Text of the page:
Stephen P. Wuensche
Captain, US Army
Field Artillery
<hr height="1" noshade id="quote"></blockquote id="quote"></font id="quote">

Steve,

Great to hear from you! Glad you have good duty at a great post. Just beware of all the scrambled eggs. While you are there, can you find out something about the 1840's cavalry group? like whether it's a recognized military horse group or just a group of volunteers. They usually come to the American Royal Horse show in November and make a big splash, they even have a fine set of artillery pieces, and they have used them at the Concert of Champions in the 1812 overture and other pieces needing fast and accurate percussion.
Go redleg!

At your(mounted)service,

Paul Scholtz

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Post by Philip S » Sun Jan 26, 2003 3:38 pm

Thanks Pat. The Casper armory was definitely distinctive.

Below are two more Pennsylvania armories. The Philadelphia 1900 dated armory is downtown near Rittenhouse Square. It is still in use by the First Troop Philadelphia City Cavalry, though the riding ring has been paved. There was a second cavalry armory just west of 30th Street Station. The Waynesboro armory and stables was one of a group of armories built in the 30's. Most of them still survive.
Image

Image

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Post by Pat Holscher » Sun Jan 26, 2003 4:19 pm

<blockquote id="quote"><font size="1" face="Verdana, Arial, Helvetica" id="quote">quote:<hr height="1" noshade id="quote"><i>Originally posted by Philip S</i>
<br />

The Philadelphia 1900 dated armory is downtown near Rittenhouse Square. It is still in use by the First Troop Philadelphia City Cavalry, though the riding ring has been paved
Image

<hr height="1" noshade id="quote"></blockquote id="quote"></font id="quote">

Wow, that armory is really unusual. I'm surprised it is still in use.

Pat
Last edited by Pat Holscher on Thu Feb 14, 2008 1:52 pm, edited 1 time in total.

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Post by Pat Holscher » Sun Jan 26, 2003 4:22 pm

Here's some photos of the 115th Armory in Casper as it came down.

Image

This is of the Armory just before it came down. The crest is that which the 115th used. The crest here was a bit of a protest, as the old troopers actually formed an association to try to keep the armory from being torn down.

Image

Image

The second and third photos show the interior of the armory as tear down was underway.


Pat
Last edited by Pat Holscher on Thu Feb 14, 2008 1:52 pm, edited 1 time in total.

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Post by Philip S » Mon Jan 27, 2003 12:45 pm

Here is a link to a very large riding ring at Yale University which was built in 1916 for cavalry training and continues in use as an equestrian and polo center (note the links to more pictures at the top):
http://www.yale.edu/athletic/Facility/A ... istory.htm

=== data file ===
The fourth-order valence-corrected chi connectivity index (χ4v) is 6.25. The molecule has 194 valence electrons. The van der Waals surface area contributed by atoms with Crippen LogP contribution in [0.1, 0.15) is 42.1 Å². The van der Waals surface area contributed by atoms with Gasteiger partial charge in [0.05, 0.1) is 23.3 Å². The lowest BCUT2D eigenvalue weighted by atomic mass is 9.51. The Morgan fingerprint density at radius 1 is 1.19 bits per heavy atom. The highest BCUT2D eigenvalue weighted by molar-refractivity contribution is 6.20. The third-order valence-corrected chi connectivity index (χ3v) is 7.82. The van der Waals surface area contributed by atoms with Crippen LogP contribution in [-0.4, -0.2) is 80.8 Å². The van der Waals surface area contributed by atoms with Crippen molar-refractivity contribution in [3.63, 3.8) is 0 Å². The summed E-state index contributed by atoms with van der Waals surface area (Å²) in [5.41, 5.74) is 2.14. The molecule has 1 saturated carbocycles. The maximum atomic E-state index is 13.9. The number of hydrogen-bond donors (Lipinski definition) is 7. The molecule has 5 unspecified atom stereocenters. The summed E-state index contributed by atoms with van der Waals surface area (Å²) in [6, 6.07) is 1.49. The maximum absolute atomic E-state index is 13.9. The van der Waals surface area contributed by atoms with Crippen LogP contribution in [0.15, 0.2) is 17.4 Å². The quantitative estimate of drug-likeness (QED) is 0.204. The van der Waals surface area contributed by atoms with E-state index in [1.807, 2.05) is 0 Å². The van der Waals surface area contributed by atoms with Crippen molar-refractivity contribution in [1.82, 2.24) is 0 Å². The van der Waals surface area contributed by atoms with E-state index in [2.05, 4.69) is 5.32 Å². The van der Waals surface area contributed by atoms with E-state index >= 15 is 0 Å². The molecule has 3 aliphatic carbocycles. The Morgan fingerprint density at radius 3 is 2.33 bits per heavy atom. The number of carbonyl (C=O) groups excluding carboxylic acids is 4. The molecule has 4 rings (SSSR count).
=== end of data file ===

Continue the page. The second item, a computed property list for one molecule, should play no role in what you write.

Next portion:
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Post by Philip S » Mon Jan 27, 2003 1:05 pm

This is an interesting conversion of the Albany, NY New Scotland Ave. cavalry armory into a hotel/conference center:
http://www.state.ny.us/governor/press/y ... 5_2_99.htm
http://www.universityheights.org/about_uha/index.cfm

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Post by Pat Holscher » Mon Jan 27, 2003 7:42 pm

Philip, on the First City Troop's Armory the building next door has "Riding Hall" on it. Was this part of the Armory?

Pat

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Post by Philip S » Mon Jan 27, 2003 10:24 pm

It actually says "Riding Academy." I do not think it was part of the armory. It was, however, quite common for a National Guard troop to be associated with civilian riding programs. This gave added revenue to maintain the expensive horses and also gave the horses needed exercise. I have come across a few such relationships with girls' schools. Surprisingly some troops also leased out their horses like a boarding stable.

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Post by Pat Holscher » Mon Jan 27, 2003 10:37 pm

<blockquote id="quote"><font size="1" face="Verdana, Arial, Helvetica" id="quote">quote:<hr height="1" noshade id="quote"><i>Originally posted by Philip S</i>
<br />It actually says "Riding Academy." I do not think it was part of the armory. It was, however, quite common for a National Guard troop to be associated with civilian riding programs. This gave added revenue to maintain the expensive horses and also gave the horses needed exercise. I have come across a few such relationships with girls' schools. Surprisingly some troops also leased out their horses like a boarding stable.
<hr height="1" noshade id="quote"></blockquote id="quote"></font id="quote">

That's interesting. I'd run across that with the NG unit in Douglas, WY, which sponsored a high school girls mounted drill team, as I've posted in the NG horse thread. I wasn't aware that sort of thing was common.

Pat